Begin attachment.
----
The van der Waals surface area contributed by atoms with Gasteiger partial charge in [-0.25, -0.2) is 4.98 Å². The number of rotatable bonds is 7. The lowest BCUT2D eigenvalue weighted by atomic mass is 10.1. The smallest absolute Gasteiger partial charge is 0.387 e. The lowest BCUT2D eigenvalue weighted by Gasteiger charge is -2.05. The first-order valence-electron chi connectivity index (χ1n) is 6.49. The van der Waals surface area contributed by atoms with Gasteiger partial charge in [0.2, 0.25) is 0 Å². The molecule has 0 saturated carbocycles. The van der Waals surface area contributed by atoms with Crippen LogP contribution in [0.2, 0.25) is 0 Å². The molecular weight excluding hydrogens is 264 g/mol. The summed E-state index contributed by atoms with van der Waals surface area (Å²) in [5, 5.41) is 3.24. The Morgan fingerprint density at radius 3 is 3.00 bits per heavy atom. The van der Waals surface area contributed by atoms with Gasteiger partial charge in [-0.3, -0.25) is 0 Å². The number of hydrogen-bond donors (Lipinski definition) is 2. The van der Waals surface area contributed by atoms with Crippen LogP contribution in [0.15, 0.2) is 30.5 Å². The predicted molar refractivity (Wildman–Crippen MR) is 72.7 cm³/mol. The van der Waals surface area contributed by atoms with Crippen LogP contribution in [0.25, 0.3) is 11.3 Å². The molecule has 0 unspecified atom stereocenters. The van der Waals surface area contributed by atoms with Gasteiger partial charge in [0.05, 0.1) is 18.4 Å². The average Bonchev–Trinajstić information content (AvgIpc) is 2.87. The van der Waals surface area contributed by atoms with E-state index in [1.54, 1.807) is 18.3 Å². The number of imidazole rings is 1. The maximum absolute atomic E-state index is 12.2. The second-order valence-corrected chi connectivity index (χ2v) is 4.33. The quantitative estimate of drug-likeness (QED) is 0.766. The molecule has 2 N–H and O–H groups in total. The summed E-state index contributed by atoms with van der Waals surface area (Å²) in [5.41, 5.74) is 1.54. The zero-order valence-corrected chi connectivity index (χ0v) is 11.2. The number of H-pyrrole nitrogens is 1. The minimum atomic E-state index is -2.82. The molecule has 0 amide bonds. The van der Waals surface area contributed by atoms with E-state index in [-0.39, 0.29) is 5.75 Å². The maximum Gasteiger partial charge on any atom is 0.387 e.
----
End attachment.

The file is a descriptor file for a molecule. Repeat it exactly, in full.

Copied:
The van der Waals surface area contributed by atoms with Gasteiger partial charge in [-0.25, -0.2) is 4.98 Å². The number of rotatable bonds is 7. The lowest BCUT2D eigenvalue weighted by atomic mass is 10.1. The smallest absolute Gasteiger partial charge is 0.387 e. The lowest BCUT2D eigenvalue weighted by Gasteiger charge is -2.05. The first-order valence-electron chi connectivity index (χ1n) is 6.49. The van der Waals surface area contributed by atoms with Gasteiger partial charge in [0.2, 0.25) is 0 Å². The molecule has 0 saturated carbocycles. The van der Waals surface area contributed by atoms with Crippen LogP contribution in [0.2, 0.25) is 0 Å². The molecular weight excluding hydrogens is 264 g/mol. The summed E-state index contributed by atoms with van der Waals surface area (Å²) in [5, 5.41) is 3.24. The Morgan fingerprint density at radius 3 is 3.00 bits per heavy atom. The van der Waals surface area contributed by atoms with Gasteiger partial charge in [-0.3, -0.25) is 0 Å². The number of hydrogen-bond donors (Lipinski definition) is 2. The van der Waals surface area contributed by atoms with Crippen LogP contribution in [0.15, 0.2) is 30.5 Å². The predicted molar refractivity (Wildman–Crippen MR) is 72.7 cm³/mol. The van der Waals surface area contributed by atoms with Crippen LogP contribution in [0.25, 0.3) is 11.3 Å². The molecule has 0 unspecified atom stereocenters. The van der Waals surface area contributed by atoms with Gasteiger partial charge in [0.05, 0.1) is 18.4 Å². The average Bonchev–Trinajstić information content (AvgIpc) is 2.87. The van der Waals surface area contributed by atoms with E-state index in [1.54, 1.807) is 18.3 Å². The number of imidazole rings is 1. The maximum absolute atomic E-state index is 12.2. The second-order valence-corrected chi connectivity index (χ2v) is 4.33. The quantitative estimate of drug-likeness (QED) is 0.766. The molecule has 2 N–H and O–H groups in total. The summed E-state index contributed by atoms with van der Waals surface area (Å²) in [5.41, 5.74) is 1.54. The zero-order valence-corrected chi connectivity index (χ0v) is 11.2. The number of H-pyrrole nitrogens is 1. The minimum atomic E-state index is -2.82. The molecule has 0 amide bonds. The van der Waals surface area contributed by atoms with E-state index in [-0.39, 0.29) is 5.75 Å². The maximum Gasteiger partial charge on any atom is 0.387 e.